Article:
Solar-Powered Flight's Last Stop in U.S. Postponed

June 8, 2016
The solar-powered airplane, Solar Impluse 2, that is being flow on a voyage around the world, had to postpone its last stop in the United States before crossing the Atlantic ocean due to weather conditions.

The solar-powered airplane, Solar Impluse 2, that is being flow on a voyage around the world, had to postpone its last stop in the United States before crossing the Atlantic ocean due to weather conditions.  

On Monday, the Swiss-made carbon-fiber aircraft was scheduled to take off from the Lehigh Valley International Airport in Allentown,  Pennsylvania, to New York City.  Once in New York City, the plane was supposed to fly over the Statue of Liberty and land at John F. Kennedy International Airport, and from there head to Europe or Northern Africa. However, showers and thunderstorms in the area caused the delay in departure.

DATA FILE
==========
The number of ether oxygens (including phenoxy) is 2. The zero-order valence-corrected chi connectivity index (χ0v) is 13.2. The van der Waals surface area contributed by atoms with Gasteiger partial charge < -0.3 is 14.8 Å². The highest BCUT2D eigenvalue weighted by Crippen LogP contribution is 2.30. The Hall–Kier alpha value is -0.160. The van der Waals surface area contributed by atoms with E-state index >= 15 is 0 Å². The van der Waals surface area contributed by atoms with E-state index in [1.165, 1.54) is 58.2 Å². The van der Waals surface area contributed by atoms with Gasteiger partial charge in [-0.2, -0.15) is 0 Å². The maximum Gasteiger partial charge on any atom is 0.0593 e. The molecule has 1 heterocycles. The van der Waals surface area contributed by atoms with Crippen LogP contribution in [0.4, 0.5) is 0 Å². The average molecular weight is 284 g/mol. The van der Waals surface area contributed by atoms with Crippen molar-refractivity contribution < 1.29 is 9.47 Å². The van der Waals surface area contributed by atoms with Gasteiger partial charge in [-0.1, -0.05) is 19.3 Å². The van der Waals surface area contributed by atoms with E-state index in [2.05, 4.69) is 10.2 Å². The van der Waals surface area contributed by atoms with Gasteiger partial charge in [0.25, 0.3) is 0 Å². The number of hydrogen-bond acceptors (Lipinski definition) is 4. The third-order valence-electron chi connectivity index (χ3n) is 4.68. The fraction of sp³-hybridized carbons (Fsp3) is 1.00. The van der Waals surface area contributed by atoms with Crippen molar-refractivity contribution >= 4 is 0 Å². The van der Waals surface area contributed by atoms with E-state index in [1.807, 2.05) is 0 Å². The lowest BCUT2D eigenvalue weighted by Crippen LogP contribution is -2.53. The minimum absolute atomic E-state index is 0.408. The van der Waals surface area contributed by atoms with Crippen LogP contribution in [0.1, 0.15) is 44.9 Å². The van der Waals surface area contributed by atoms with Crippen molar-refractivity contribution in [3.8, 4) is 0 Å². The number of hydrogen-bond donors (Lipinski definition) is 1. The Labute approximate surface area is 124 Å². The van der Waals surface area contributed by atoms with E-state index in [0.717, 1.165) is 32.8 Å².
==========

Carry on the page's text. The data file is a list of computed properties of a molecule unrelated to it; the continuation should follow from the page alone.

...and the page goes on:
"We try not to go over the limits," pilot Andre Borschberg said in a solarimpluse.com video. "That's what we did not do, and for this I am extremely happy. But disappointed of course that we can not proceed." 

The journey around the world, piloted by Borschberg and Bertrand Piccard, began March 2015 from Abu Dhabi, the capital of the United Arab Emirates. 

Solar Impluse 2, which has a mission to promote clean energy, conservation and continual flight with solar power, has been in Allentown since May 25, after arriving on delay from Dayton, Ohio due to damage to the plane's mobile hangar. 

"This is a once-in-a-lifetime opportunity for our region and community to be a part of aviation history," Charles Everett, executive director of the Lehigh-Northampton Airport Authority told The Morning Call. "We have constructed a temporary hangar and continue to work with the Solar Impulse team to fulfill the needs of their mission."  

The plane, which weighs about 5,100 pounds and has wings equipped with 17,000 solar cells that store power, is on a long, but slow moving voyage. The typical speed of the flight is 28 miles per hour.  

Although the journey hasn't faced many other delays, it's had its set-backs. Most notably during the plane's longest leg, a five-day trip from Japan to Hawaii. The trip took a toll on the aircraft, with damage to the battery system which lead to a nine month lay over in Hawaii. From there, the voyage resumed with a three-day trip from to California.